Sara Vaas, assistant director of Council of Neighbors and Organizations, has a lot of responsibility. Sometimes the 34-year-old must act as a mediator when it comes to neighborhood issues in El Paso and Teller counties. A lot can go down in neighborhoods and she’s there to help keep the peace.

In addition to her assistant director role, she’s vice president of the Organization of Westside Neighbors, which consists of more than 8,500 households. Vaas, also an artist, helps organize two annual art shows at Westside eatery Front Range Barbeque, has a license to teach yoga (though she’s not currently instructing) and loves to hike, travel and camp.

An Ohio native, Vaas has her bachelor’s degree in sociology from the University of Cincinnati but, as of about six years ago, she’s called Colorado Springs her home.

She was the first paid staffer for CONO, which transitioned to a 501(c)3 a few years ago. Since coming on board, she’s seen CONO’s influence grow throughout the community.

Can you give an example of how CONO helps neighborhoods?

We help neighborhoods that have never been organized organize. An example is the Cragmor Neighborhood Association, which is near UCCS. The Bates [Elementary] School, which was no longer being used as a school, was sought by a developer for student housing. We helped the neighborhood walk through the public process to address safety concerns, traffic flow and pedestrian concerns. That neighborhood wasn’t an association as the development was going on but we helped them to organize because we know, when you can be an organized voice and speak as one, it’s more powerful in front of city council. … Now that neighborhood does yearly cleanups, socials … they communicate on — they’re just a more cohesive neighborhood because there are more developments that are popping up and now they’re more prepared to deal with it.

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How do you assist homeowners associations?

We work with HOAs a lot. Sometimes we get phone calls about a board that doesn’t know what it’s doing. Sometimes we come in as a third party, a neutral voice in the room, and run an election. We will solve disputes and find out how to recruit new board members if someone may be taking advantage of their role in HOA. An example would be being too strict with enforcing covenants. Sometimes they simply need to talk to that [homeowner]. Maybe there’s an emergency happening in that family and they can’t mow their lawn. We’ll come in and provide support to some boards. … We also have a monthly HOA support group. … There are so many people that need support and to hear from each other: ‘What are you doing in your HOA? How can we do better at this?’ We encourage people to have fun. I know HOAs can be really strict but we want them to communicate first before they do anything else.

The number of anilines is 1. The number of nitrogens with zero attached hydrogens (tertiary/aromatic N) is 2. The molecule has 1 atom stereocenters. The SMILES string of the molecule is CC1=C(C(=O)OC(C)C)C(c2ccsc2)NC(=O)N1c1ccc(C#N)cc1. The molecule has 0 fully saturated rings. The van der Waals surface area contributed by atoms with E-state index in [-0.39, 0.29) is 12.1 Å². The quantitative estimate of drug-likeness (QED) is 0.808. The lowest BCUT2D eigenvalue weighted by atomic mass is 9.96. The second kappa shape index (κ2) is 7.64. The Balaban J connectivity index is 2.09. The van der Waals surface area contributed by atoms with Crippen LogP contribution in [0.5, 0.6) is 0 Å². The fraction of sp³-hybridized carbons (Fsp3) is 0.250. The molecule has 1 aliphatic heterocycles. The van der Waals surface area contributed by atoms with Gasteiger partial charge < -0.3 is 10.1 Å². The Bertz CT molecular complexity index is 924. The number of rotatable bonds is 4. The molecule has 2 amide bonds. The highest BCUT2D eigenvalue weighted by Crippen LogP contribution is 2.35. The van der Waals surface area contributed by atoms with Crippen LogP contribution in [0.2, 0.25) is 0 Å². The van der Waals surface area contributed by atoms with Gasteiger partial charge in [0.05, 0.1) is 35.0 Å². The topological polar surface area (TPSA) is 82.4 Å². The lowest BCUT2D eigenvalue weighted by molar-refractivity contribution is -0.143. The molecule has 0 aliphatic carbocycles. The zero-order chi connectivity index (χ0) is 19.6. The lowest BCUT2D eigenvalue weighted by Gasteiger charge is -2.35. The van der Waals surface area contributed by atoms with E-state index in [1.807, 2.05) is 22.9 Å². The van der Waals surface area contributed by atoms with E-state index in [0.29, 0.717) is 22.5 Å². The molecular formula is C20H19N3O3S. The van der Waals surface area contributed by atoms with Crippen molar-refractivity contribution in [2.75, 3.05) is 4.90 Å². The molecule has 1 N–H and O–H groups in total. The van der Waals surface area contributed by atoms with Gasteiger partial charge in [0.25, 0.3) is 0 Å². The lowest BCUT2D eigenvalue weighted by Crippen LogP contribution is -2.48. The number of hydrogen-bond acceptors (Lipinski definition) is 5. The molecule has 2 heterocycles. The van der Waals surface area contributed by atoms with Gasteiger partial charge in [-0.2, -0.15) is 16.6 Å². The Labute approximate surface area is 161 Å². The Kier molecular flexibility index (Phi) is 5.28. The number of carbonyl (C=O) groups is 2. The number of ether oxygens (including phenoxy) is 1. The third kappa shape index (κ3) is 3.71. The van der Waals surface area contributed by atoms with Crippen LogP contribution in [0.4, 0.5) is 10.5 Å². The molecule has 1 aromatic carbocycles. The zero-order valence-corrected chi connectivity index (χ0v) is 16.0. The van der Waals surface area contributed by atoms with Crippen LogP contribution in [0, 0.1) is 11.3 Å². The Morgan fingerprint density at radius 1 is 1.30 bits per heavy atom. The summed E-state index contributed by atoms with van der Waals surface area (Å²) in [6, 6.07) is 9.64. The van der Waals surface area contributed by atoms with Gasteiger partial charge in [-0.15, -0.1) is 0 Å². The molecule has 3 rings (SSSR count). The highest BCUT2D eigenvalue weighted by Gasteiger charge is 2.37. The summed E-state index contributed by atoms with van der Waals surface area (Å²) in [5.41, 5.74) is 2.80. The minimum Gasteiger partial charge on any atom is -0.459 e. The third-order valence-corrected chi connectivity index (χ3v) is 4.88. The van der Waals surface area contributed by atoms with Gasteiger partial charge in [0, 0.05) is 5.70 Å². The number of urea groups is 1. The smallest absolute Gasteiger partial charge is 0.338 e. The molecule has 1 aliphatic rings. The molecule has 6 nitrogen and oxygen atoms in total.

Have you always enjoyed helping people organize?

I’ve kind of always been a community organizer and just didn’t know it. … I’ve also always wanted to work with people and, when I used to paint in high school, I’d always paint faces and eyes because I liked people and learning about their story — it’s always been part of who I’ve always been. … I like a challenge and this job meshed very well with my background.

What kind of art do you enjoy?

I paint. I really like to paint trees and I also make jewelry. However, jewelry is something I can do sitting in front of a movie at the end of the day. Painting takes a little more focus and sometimes I work too much for that much focus. … I sell some [of my jewelry] in a couple of boutiques.

Any advice for other young professionals?

It’s really important to stay connected with people. … Nobody knows all the answers. We have to rely on each other to make the community better. … [Also], this is kind of a small town in a big city. It’s all who you know. Every job I’ve gotten [in Colorado Springs] has been through a connection — I’ve never had to do a job search. Get on the newsletter list, get on social media, as much as that can be a time suck, that’s where I hear about a lot of things. Don’t be afraid to show up and be involved. Find out what you’re good at, not good at and what you need to learn more about. Take that initiative and be involved. It’s also important to support each other and ask the hard questions: ‘How are you? How are things going?’ Slow down and take time for yourself. People can get really burned out in the [nonprofit] industry. Have a coffee meeting that doesn’t talk about work. Supporting each other is so important, especially as the days get busier and busier.